As a formal therapy, horticultural therapy traces its beginnings to the 1880s. In 1879, doctors at the Friends Asylum for the Insane in Pennsylvania established a greenhouse where patients were allowed to work with plants on a regular basis. As a form of occupational therapy, it was superb. But the patients saw other benefits as well. Many became re-socialized or communicated more. Some emerged from withdrawal and some became well enough to be released entirely. It was the first time an asylum used the connection between plant and man therapeutically.
Another big push occurred just following World War Two. The United States government established Veterans Hospitals and provided garden areas on the grounds. Volunteer garden groups lent their skills and support in teaching traumatized World War Two veterans how to attend to plants in the garden. By 1955, the first graduate degree in horticultural/occupational therapy was conferred at Michigan State University. In 1971, Kansas State University became the first program in the United States to develop a degree curriculum specifically for horticultural therapy. KSU remains the leader in the field.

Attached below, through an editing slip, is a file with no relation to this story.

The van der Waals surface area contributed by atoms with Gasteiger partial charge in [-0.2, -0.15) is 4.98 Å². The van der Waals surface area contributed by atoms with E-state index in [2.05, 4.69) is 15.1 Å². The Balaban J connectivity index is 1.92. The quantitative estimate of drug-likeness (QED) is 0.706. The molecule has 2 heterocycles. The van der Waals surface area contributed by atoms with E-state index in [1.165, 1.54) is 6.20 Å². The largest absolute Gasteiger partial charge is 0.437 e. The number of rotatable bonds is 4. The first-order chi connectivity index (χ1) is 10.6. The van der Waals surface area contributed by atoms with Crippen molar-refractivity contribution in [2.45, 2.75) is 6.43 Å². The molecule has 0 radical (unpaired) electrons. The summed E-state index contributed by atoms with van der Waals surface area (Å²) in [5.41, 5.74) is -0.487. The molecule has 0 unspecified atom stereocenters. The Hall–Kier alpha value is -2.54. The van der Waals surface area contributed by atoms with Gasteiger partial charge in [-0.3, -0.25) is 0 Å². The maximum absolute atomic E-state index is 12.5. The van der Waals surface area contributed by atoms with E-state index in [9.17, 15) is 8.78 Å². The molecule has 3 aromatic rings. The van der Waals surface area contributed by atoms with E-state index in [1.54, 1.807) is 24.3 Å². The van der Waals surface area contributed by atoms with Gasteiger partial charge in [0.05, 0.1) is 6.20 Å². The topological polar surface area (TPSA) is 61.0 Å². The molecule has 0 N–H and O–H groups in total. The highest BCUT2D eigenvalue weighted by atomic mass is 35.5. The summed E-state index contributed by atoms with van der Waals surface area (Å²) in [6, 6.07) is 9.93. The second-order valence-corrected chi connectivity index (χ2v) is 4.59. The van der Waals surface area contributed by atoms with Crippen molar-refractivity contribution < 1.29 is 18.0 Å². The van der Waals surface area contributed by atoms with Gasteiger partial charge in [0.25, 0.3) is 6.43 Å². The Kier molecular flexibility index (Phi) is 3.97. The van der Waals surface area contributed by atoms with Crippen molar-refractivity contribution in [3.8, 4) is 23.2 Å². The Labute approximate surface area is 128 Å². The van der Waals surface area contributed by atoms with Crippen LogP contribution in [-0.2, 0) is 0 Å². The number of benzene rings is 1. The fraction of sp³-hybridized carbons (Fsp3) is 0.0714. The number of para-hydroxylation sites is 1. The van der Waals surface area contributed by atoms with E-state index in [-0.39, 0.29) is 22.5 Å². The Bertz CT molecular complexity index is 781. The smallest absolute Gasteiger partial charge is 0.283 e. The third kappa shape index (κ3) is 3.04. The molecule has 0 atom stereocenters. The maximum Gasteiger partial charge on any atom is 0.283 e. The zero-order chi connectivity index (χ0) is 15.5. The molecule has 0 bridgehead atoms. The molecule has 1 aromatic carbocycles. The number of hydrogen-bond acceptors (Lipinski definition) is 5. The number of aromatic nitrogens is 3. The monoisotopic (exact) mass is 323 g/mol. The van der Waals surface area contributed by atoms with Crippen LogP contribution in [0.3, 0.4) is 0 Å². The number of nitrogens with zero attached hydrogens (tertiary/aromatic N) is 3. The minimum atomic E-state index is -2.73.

Much of the early aim of formal horticultural therapy was focused on the rehabilitation of the mentally impaired or physically handicapped. Therapists also found gardening activities were beneficial to the elderly and the imprisoned. Many institutions began to implement programs that integrated the institutional population with the natural environment. Programs are now found at hospitals, halfway houses, nursing homes, botanical gardens and assisted living centers.
The secret (non-judgmental) life of plants